Welcome to another Tuesday Slot with Irene, this week is part 2 of her Timeshare Tips, with some more legal comments from Mike Finn of Finn Law Group. But a few updates from the timeshare world in Europe.
News has just arrived from Madrid and the Supreme Court, two more rulings against Silverpoint.
In the 87th ruling by Spain’s Highest Court, the clients contract with Silverpoint was declared null and void, the court also awarded over £56,000 plus double the deposit amounting to over £69,000. The court also awarded all legal fees and legal interest.
Within minutes of this announcement, the Supreme Court released the 88th sentence, once again it was against Silverpoint.
In this case the contract was once again declared null and void with the client being awarded over £18,000 plus £2,000as double the deposit with legal interest.
As stated in yesterday’s article, a contract being declared null and void by the court means that it should never have existed, does not exist and all has to revert to the state it was in before the contract was signed.
The first case in court number 2, Anfi was ordered to return over 16,000€ plus legal interest, with the contract declared null and void.
In the second case in court number 1, over £10,000 plus legal interest was returned to the client along with the contract being declared null and void.
With news like this coming out of the courts on an almost daily basis, how can these companies continue to deny any wrongdoing and that they are not losing in the courts?
It just goes to show the arrogance of timeshare companies who for too long have got away with malpractices on a grand scale.
Now on with this weeks article from Irene Parker.
Timeshare Tip #2
Don’t Pay Upfront Money to get you out of Your Timeshare
Define “Upfront Money”
By Irene Parker
February 6, 2018
A Williamsburg lawyer guilty of her role in a conspiracy to fraudulently transfer hundreds of timeshare units was sentenced today to 50 months in …
Florida statute does not allow anyone to receive upfront money to get you out of your timeshare.
the State of Florida – the collection of advanced listing fees from Florida residents, regardless of the location of the property, and owners of Florida timeshares is prohibited. Section 721.20(6), Florida Statutes, prohibits the collection of any advance fee for the listing of any timeshare estate or timeshare license, and requires that any seller of a timeshare plan be a licensed real estate broker, broker associate or sales associate as defined in Section 475.01, Florida Statutes.”
So what are “Upfront Fees” and how are they getting around it?
Like timeshare rescission periods, upfront fees can be dodged. Exit companies accomplish this by charging a listing or ad fee, market analysis, a subscription fee, an advertising cost, you name it. Attorneys charge retainers, but not all attorneys are created equal, as mentioned in our opening statement.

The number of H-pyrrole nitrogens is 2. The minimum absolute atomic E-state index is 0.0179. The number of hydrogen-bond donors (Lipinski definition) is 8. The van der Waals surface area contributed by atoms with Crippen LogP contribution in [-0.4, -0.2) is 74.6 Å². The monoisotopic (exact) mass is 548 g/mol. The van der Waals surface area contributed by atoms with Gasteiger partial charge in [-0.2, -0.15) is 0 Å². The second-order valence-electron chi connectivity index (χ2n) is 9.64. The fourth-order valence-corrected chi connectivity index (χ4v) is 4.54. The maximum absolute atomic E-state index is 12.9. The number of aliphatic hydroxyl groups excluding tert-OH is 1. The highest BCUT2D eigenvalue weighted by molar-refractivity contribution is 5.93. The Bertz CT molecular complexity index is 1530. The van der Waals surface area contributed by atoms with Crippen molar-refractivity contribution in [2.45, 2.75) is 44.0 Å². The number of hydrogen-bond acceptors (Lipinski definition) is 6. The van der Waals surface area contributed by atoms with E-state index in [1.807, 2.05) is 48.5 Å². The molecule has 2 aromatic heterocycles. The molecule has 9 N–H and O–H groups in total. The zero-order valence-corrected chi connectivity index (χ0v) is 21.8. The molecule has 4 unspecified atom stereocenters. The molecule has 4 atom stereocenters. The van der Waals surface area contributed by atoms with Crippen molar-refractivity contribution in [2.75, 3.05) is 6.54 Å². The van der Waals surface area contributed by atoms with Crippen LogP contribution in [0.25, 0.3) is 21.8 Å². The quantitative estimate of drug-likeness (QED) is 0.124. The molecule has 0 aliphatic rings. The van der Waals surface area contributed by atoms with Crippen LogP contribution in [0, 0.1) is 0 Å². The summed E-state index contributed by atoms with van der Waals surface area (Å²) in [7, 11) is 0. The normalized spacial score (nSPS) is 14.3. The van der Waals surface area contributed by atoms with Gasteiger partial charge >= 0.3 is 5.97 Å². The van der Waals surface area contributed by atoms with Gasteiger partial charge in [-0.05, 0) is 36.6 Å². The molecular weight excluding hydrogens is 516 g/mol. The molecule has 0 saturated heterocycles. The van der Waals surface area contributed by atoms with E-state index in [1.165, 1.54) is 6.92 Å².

I asked Mike Finn of the Finn Law Group about this as, like all lawyers, Finn Law Group charges a retainer. Given the difficulty, few lawyers will accept a timeshare case on contingency. Timeshare developers know this of course, and know the time and money it takes to litigate is cost and time prohibitive.
According to Mike,
There really isn’t a legitimate way around the no upfront fee issue in a legitimate licensed real estate broker scenario. The one exception is when a seller wants to have more advertising in place than is generally offered by a particular broker and the seller authorizes upfront funds to be specifically applied to a third party marketing provider. This is rare and usually occurs in the commercial market.
The licensing statute (Florida) is F.S. 475.01 Definitions. The salient details include “(a) broker…for another…and for a compensation…sells…offers….negotiate the sale…purchase or rental…any real property or any interest in or concerning the same… holds out to the public…engaged in the business of…buying,selling…real property of others…or who directs or assists in the procuring of sellers, purchasers, … which does, or is calculated to… result in a sale”
In case you’re hung up on the real property aspect of the definition, “The term broker also includes any person or entity who undertakes to list or sell one or more timeshare periods…”
So, to my way of thinking this company (the one we asked about) is not a licensed broker and if the state actually cared about the enforcement of their laws, they would have shut this, and other similarly situated organizations down long ago.
One of my favorite sources of information is NOLO as you can actually chat with a real lawyer! They have useful information and you won’t be bothered by those pesky “Get You out of Your Timeshare!” ads.